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Old 03-24-2016, 08:22 PM   #7
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I am so for number 3 of this list. But these are same people who probably don't pick up after their dog while walking them around their own neighborhood.
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Old 03-24-2016, 08:32 PM   #8
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Quote:
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2. If you're uncomfortable enough to have to leave your exterior lights on all night, be mindful that others may be annoyed at this light pollution. Maybe a more civilized campground with light standards would be a better fit.
That's a really gentle version of what I would say. No lights after you go in for the night!

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4. Do not leave your dog in your trailer for extended periods of time. It is extremely annoying to have to listen to a dog bark non-stop at every passing person or dog or even at nothing.
This applies to dogs outside, too... it is your responsibility to keep them from barking unreasonably, whether they are in the RV or outside.

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8. Leaving their campfire unattended and letting it burn all night thereby filling your camper with smoke when the wind shifts.
In addition to this courtesy item... never leave a campfire unattended, period. Fire is a serious hazard.
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Old 03-24-2016, 08:40 PM   #9
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9. Generators ................. (please fill in the blanc)
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Old 03-24-2016, 08:46 PM   #10
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Where's that "like" button when you need it!!
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Old 03-24-2016, 08:55 PM   #11
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I grew up camping and learned all about the etiquette that you mention above. We also lived through the budget cut days of the 80's when the rangers left the campgrounds at dark, there weren't campground hosts on site yet & there was no such thing as cell phones. Those were the days of public campgrounds turning into the wild west after dark! Overall, I feel much more secure camping since the campground hosts programs became popular. It seems like there is still a gap between the campers like you and I and the people who look at campgrounds as places to go to party. I wish there was an easy solution to bring the "uneducated & rude campers" up to speed. (End of rant!)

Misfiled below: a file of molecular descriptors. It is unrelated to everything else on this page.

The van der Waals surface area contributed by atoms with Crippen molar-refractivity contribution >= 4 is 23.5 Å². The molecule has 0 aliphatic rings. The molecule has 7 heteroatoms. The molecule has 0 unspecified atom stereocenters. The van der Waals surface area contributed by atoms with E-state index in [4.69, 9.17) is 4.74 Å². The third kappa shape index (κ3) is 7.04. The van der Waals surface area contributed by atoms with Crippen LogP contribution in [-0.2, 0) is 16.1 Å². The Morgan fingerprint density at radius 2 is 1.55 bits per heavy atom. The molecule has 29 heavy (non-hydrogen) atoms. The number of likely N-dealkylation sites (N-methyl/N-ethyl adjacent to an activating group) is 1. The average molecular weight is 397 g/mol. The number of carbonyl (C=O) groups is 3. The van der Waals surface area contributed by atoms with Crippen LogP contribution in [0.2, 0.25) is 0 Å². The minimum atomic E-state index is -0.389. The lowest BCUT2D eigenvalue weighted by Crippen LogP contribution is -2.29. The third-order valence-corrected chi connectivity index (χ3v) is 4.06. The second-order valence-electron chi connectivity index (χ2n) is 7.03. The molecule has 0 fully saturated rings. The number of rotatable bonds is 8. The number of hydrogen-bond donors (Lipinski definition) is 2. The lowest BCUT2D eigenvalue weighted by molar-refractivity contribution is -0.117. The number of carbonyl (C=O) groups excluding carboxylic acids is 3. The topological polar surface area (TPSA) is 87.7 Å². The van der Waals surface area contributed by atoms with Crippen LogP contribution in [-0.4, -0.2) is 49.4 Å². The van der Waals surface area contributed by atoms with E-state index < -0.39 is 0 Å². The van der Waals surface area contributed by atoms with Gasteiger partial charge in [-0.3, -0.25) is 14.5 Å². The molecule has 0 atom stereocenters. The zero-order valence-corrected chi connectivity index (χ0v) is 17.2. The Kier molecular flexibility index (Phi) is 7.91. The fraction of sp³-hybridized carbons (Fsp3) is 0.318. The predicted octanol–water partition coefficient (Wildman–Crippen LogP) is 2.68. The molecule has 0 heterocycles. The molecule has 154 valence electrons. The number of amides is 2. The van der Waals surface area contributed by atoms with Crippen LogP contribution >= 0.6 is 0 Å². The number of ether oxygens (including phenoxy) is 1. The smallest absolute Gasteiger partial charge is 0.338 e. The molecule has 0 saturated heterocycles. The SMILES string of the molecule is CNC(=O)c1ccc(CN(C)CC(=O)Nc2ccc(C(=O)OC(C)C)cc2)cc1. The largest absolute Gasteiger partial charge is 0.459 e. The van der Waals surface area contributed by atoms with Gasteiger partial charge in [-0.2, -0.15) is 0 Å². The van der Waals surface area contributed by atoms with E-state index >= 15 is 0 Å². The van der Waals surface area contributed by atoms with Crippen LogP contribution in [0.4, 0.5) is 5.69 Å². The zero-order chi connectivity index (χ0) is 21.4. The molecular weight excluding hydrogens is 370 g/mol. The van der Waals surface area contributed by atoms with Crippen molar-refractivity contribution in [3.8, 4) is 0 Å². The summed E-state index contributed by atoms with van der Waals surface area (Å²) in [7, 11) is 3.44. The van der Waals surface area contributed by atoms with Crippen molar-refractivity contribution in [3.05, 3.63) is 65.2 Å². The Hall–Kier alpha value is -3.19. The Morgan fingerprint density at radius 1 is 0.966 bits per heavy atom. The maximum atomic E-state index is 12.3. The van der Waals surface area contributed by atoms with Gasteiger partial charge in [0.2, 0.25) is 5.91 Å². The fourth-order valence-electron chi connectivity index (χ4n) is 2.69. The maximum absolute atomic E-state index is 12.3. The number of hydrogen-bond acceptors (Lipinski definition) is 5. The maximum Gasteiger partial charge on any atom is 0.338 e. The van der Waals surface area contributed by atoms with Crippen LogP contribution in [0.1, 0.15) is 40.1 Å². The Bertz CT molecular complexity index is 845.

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Old 03-24-2016, 08:59 PM   #12
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KarenH
I get mad a lot. But it only usually lasts a few minutes. Sadly, and much more importantly, is my disappointment with the state of camping manners, driving manners, behavior in a crowd manners and on and on. We had protocols and rules regarding just about every form of camping behavior when I was a Scoutmaster. Quite a few boys dropped out when continual reminders were unwaveringly proffered up. But the ones who stayed with it not only made great Scouts, there are now solid citizens, and many still camp. Years ago all the city vehicles in my home town, had a bumper sticker on them. It said" Courtesy is contagious, let's start an epidemic"
And Saturday mornings found me polishing the beauty rings on my Dad's Buick, he paid me with a bag of Nightcrawler bedding. Jeez I miss those days.
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Old 03-24-2016, 09:13 PM   #13
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And we go camping to get away from it all Good reason to go solar: better boondocking

Hate to say it, but with gas prices going down and more boomers retiring buckle up. And remember, with the millennials it's the tone you use that is sooo important; not what you say but HOW you say it. We decided to bail from our last time out at Kirk Creek with gnarly music surfer dude Plaskett was great.

Some camp hosts are on it though- like the veteran at Horsethief near Moab when some bonehead was watching porn or something all day in his camper with the genset going. His take was generator hours are X- but that doesn't mean you can run it all day. Funny, he got it shut down but they wuz talking up a storm....."that's a good movie Judge"